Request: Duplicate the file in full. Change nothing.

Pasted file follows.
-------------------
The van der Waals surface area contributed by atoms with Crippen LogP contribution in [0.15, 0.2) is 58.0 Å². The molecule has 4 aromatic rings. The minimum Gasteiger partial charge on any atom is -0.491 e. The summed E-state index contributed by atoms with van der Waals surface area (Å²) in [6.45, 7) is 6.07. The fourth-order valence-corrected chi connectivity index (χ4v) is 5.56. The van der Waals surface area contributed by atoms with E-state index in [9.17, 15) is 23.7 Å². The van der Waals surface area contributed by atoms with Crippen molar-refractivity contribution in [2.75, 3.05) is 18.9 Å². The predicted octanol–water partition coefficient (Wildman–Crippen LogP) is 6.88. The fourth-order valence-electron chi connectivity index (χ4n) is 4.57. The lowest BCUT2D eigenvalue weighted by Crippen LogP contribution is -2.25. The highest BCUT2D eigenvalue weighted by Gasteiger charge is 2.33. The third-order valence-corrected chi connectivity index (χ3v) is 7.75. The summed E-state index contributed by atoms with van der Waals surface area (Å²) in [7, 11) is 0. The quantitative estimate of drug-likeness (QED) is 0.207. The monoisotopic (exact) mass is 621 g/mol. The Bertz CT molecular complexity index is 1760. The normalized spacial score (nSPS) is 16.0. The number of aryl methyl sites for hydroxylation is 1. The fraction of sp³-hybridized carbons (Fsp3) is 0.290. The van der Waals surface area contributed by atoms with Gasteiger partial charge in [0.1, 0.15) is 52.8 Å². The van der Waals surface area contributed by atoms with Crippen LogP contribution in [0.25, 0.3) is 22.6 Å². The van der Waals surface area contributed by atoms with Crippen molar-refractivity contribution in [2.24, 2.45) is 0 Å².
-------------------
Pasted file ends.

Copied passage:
The van der Waals surface area contributed by atoms with Crippen LogP contribution in [0.15, 0.2) is 58.0 Å². The molecule has 4 aromatic rings. The minimum Gasteiger partial charge on any atom is -0.491 e. The summed E-state index contributed by atoms with van der Waals surface area (Å²) in [6.45, 7) is 6.07. The fourth-order valence-corrected chi connectivity index (χ4v) is 5.56. The van der Waals surface area contributed by atoms with E-state index in [9.17, 15) is 23.7 Å². The van der Waals surface area contributed by atoms with Crippen molar-refractivity contribution in [2.75, 3.05) is 18.9 Å². The predicted octanol–water partition coefficient (Wildman–Crippen LogP) is 6.88. The fourth-order valence-electron chi connectivity index (χ4n) is 4.57. The lowest BCUT2D eigenvalue weighted by Crippen LogP contribution is -2.25. The highest BCUT2D eigenvalue weighted by Gasteiger charge is 2.33. The third-order valence-corrected chi connectivity index (χ3v) is 7.75. The summed E-state index contributed by atoms with van der Waals surface area (Å²) in [7, 11) is 0. The quantitative estimate of drug-likeness (QED) is 0.207. The monoisotopic (exact) mass is 621 g/mol. The Bertz CT molecular complexity index is 1760. The normalized spacial score (nSPS) is 16.0. The number of aryl methyl sites for hydroxylation is 1. The fraction of sp³-hybridized carbons (Fsp3) is 0.290. The van der Waals surface area contributed by atoms with Gasteiger partial charge in [0.1, 0.15) is 52.8 Å². The van der Waals surface area contributed by atoms with Crippen LogP contribution in [0.25, 0.3) is 22.6 Å². The van der Waals surface area contributed by atoms with Crippen molar-refractivity contribution in [2.24, 2.45) is 0 Å².